In part 3 I showed you how to create the Citrix Machine Services Catalog. The machine catalog is now created and we have a virtual machine running the Citrix in the Microsoft Azure Cloud. In this final part of the blog series, I will show you have to create the Citrix Delivery Group which is the mechanism that allows you to publish a desktop or applications. There are different options for assigning these desktops and applications, and in this blog, I will be using the Citrix Cloud library tool to accomplish this.
Creating the Citrix Delivery Group
To create the delivery group the first thing we need to do is go to our “Virtual Apps and Desktops” service which is found under “My Services”
Click on “Manage” to get into the Citrix Studio management console.
Click on “Delivery Groups” on the left and then on “Create Delivery Group” on the right.
Click on “Next” optionally you can check the “Don’t show this again” checkbox as I did.
Select the machine catalog you want to use, I only have one. Also select the number of machines to add to the delivery group, again I only have one in this case. Click “Next” when selection is done.
In this blog, I will use the Citrix Cloud Library to control my users, so I leave the selection on “Leave user management to Citrix Cloud” This makes the Delivery Group available as a Library offering you can assign to users”. You could allow any authenticated users or restrict access to an Active Directory group by selecting one of the other options here.
If you have custom scopes defined in Studio you can select them here. In my case, I have a custom scope so I have selected that here. Click “Next” when selection is complete.
On the last page of the guide, I will give the delivery group a name and display name. As you can see below I am naming my delivery group the same as my machine catalog so it will be easy to see the relation between the two. Click “Finish” when ready.
When the delivery group is created it will look like this:
Now we are ready to assign a user to the desktop we just published. This is done by clicking the hamburger menu and selecting “Library”
As shown below you can see that we have both desktop and applications we can assign to users, in this guide I will just show you how to assign the desktop to a user, but the process is the same for applications.
Click on the three “…” and then click on “Manage Subscribers”
On the screen shown below select your domain and then you can search for users or groups on the field on the right. As you can see here my domain is Citrixlab.dk and I am searching for the user “Martin”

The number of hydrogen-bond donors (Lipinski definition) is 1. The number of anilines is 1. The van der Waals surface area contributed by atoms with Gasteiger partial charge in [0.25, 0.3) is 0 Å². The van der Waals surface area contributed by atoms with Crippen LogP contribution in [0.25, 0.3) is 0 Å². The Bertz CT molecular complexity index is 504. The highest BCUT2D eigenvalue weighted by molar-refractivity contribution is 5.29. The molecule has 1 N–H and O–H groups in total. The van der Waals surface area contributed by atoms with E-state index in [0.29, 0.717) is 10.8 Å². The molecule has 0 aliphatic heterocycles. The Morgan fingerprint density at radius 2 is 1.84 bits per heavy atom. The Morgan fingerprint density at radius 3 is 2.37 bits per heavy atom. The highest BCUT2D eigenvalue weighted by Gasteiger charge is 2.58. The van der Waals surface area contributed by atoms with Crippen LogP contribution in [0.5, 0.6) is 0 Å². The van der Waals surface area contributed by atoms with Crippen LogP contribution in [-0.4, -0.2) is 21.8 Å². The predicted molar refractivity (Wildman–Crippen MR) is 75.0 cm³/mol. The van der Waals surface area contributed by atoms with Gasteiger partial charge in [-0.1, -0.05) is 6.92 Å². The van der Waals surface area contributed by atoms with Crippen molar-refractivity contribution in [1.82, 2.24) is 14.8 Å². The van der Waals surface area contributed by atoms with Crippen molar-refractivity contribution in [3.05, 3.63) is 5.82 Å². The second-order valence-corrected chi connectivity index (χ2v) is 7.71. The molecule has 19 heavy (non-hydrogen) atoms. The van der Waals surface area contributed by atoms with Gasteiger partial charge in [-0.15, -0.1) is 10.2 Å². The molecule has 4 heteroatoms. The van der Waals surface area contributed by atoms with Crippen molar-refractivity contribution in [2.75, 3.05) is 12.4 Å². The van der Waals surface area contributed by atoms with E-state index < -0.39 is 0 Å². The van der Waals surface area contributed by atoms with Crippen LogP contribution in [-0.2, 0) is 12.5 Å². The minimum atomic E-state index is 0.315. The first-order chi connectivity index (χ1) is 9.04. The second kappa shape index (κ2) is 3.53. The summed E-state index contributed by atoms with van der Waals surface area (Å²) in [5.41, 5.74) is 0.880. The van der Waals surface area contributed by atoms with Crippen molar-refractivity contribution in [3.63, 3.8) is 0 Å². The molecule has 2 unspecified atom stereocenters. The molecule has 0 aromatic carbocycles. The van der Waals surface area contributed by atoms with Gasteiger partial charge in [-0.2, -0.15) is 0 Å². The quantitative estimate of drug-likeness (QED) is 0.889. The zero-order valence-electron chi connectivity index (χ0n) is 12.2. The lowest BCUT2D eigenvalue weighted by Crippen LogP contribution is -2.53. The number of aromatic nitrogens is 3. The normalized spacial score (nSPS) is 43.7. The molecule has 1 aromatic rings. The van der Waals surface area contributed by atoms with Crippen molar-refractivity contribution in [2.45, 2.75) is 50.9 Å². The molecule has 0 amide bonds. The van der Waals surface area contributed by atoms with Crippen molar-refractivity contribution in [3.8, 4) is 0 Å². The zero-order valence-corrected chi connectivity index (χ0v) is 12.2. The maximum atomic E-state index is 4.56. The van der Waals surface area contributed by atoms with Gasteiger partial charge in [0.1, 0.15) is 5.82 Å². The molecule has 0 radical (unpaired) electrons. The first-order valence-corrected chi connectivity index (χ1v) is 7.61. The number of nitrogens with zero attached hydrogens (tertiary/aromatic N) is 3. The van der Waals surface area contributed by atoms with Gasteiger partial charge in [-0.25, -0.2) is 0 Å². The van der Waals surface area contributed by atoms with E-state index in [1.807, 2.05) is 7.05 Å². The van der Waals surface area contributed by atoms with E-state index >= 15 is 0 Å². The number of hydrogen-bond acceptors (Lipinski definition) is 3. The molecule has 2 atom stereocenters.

When you click on the name in the list it will be added to the subscriber list below. On the screenshot here you can see that the user “Martin” is now “Subscribed” to the desktop.
Now that we have everything in place I can go to my Citrix Cloud URL for users and log in as shown below.
Now on the left, you can see “Desktops” and “Apps”, click on “Desktops” and then “All Desktops”. You will now be able to see your published desktop on the right. Click on the shortcut to launch your published desktop that is now running in Microsoft Azure using Citrix Machine Creation Services and Citrix Cloud.
Now we have everything configured and running as we expect it to and that also completes this step by step guide on getting started with Citrix Cloud and Microsoft Azure. So you might be thinking that there has been a lot of steps and screenshots to get where we are now, and you are completely right in this. I believe that when you are learning a new technology it is important to know what you are doing from start to finish and by doing all the steps that I have just shown you, you should now know how everything is working together.
One big disclaimer I want to put out there… This guide is NOT and Azure design guide or recommended setup. My setup has more settings than showed in this guide, and I HIGHLY recommend that you do spend the time needed to create a proper Azure design before installing anything on there.
So now that you know what is going on I think you should start to think about how to automate every little step we have completed here. This is not a subject for this blog series, but I really want to encourage you to automate at least most of this process. Now my advice is always to start with the things you do the most times and is the most time-consuming. Automating is a lot of fun, but it is important to look at what needs to be automated and then do a sanity check on whether you will be able to save time if you automate it. Another huge reason for automation is that scripting the tasks ensures they are performed the same way every time, so there will be no human error in the configuration.
I hope that this blog series has been helpful for you and please provide any feedback you might have. You can comment here on the site or reach me on twitter @mracket